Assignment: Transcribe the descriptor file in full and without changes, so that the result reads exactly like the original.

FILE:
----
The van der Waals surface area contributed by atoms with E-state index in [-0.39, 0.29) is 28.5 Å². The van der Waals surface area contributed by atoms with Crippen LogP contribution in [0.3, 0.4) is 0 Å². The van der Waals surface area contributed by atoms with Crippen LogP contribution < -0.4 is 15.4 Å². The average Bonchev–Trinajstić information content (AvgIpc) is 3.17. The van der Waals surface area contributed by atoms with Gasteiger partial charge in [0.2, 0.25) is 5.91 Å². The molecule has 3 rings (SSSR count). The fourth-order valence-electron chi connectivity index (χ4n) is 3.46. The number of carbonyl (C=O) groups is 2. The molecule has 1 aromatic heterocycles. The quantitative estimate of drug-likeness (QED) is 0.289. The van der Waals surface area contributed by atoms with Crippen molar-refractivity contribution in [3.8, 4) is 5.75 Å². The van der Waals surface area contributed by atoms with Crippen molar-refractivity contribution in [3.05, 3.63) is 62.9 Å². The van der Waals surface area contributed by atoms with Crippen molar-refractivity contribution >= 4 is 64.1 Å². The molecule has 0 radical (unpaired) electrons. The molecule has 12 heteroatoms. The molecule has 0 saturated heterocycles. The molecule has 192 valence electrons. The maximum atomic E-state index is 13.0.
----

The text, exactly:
The van der Waals surface area contributed by atoms with E-state index in [-0.39, 0.29) is 28.5 Å². The van der Waals surface area contributed by atoms with Crippen LogP contribution in [0.3, 0.4) is 0 Å². The van der Waals surface area contributed by atoms with Crippen LogP contribution < -0.4 is 15.4 Å². The average Bonchev–Trinajstić information content (AvgIpc) is 3.17. The van der Waals surface area contributed by atoms with Gasteiger partial charge in [0.2, 0.25) is 5.91 Å². The molecule has 3 rings (SSSR count). The fourth-order valence-electron chi connectivity index (χ4n) is 3.46. The number of carbonyl (C=O) groups is 2. The molecule has 1 aromatic heterocycles. The quantitative estimate of drug-likeness (QED) is 0.289. The van der Waals surface area contributed by atoms with Crippen molar-refractivity contribution in [3.8, 4) is 5.75 Å². The van der Waals surface area contributed by atoms with Crippen molar-refractivity contribution in [3.05, 3.63) is 62.9 Å². The van der Waals surface area contributed by atoms with Crippen molar-refractivity contribution >= 4 is 64.1 Å². The molecule has 0 radical (unpaired) electrons. The molecule has 12 heteroatoms. The molecule has 0 saturated heterocycles. The molecule has 192 valence electrons. The maximum atomic E-state index is 13.0.